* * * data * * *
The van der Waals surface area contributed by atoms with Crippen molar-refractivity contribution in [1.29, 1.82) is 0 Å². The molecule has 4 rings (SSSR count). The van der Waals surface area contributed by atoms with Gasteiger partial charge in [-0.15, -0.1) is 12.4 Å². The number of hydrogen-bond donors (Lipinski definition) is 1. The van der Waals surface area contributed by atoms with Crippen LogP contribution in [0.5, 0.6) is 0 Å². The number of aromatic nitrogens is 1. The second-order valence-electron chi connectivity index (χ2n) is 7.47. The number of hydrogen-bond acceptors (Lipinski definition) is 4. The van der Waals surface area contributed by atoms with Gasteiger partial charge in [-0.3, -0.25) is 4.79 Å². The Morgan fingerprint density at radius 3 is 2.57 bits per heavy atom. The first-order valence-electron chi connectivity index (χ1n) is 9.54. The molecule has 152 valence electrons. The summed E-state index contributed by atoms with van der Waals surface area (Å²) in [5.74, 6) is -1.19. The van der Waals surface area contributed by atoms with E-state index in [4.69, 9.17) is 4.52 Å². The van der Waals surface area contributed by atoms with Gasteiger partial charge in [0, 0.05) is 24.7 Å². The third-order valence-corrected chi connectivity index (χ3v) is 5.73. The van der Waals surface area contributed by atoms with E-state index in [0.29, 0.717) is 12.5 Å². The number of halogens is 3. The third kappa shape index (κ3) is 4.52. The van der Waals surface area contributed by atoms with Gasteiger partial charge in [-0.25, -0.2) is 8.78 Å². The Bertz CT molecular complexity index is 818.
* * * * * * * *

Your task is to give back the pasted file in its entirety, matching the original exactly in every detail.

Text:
The van der Waals surface area contributed by atoms with Crippen molar-refractivity contribution in [1.29, 1.82) is 0 Å². The molecule has 4 rings (SSSR count). The van der Waals surface area contributed by atoms with Gasteiger partial charge in [-0.15, -0.1) is 12.4 Å². The number of hydrogen-bond donors (Lipinski definition) is 1. The van der Waals surface area contributed by atoms with Crippen LogP contribution in [0.5, 0.6) is 0 Å². The number of aromatic nitrogens is 1. The second-order valence-electron chi connectivity index (χ2n) is 7.47. The number of hydrogen-bond acceptors (Lipinski definition) is 4. The van der Waals surface area contributed by atoms with Gasteiger partial charge in [-0.3, -0.25) is 4.79 Å². The Morgan fingerprint density at radius 3 is 2.57 bits per heavy atom. The first-order valence-electron chi connectivity index (χ1n) is 9.54. The molecule has 152 valence electrons. The summed E-state index contributed by atoms with van der Waals surface area (Å²) in [5.74, 6) is -1.19. The van der Waals surface area contributed by atoms with E-state index in [4.69, 9.17) is 4.52 Å². The van der Waals surface area contributed by atoms with Gasteiger partial charge in [0, 0.05) is 24.7 Å². The third-order valence-corrected chi connectivity index (χ3v) is 5.73. The van der Waals surface area contributed by atoms with E-state index in [0.29, 0.717) is 12.5 Å². The number of halogens is 3. The third kappa shape index (κ3) is 4.52. The van der Waals surface area contributed by atoms with Gasteiger partial charge in [-0.25, -0.2) is 8.78 Å². The Bertz CT molecular complexity index is 818.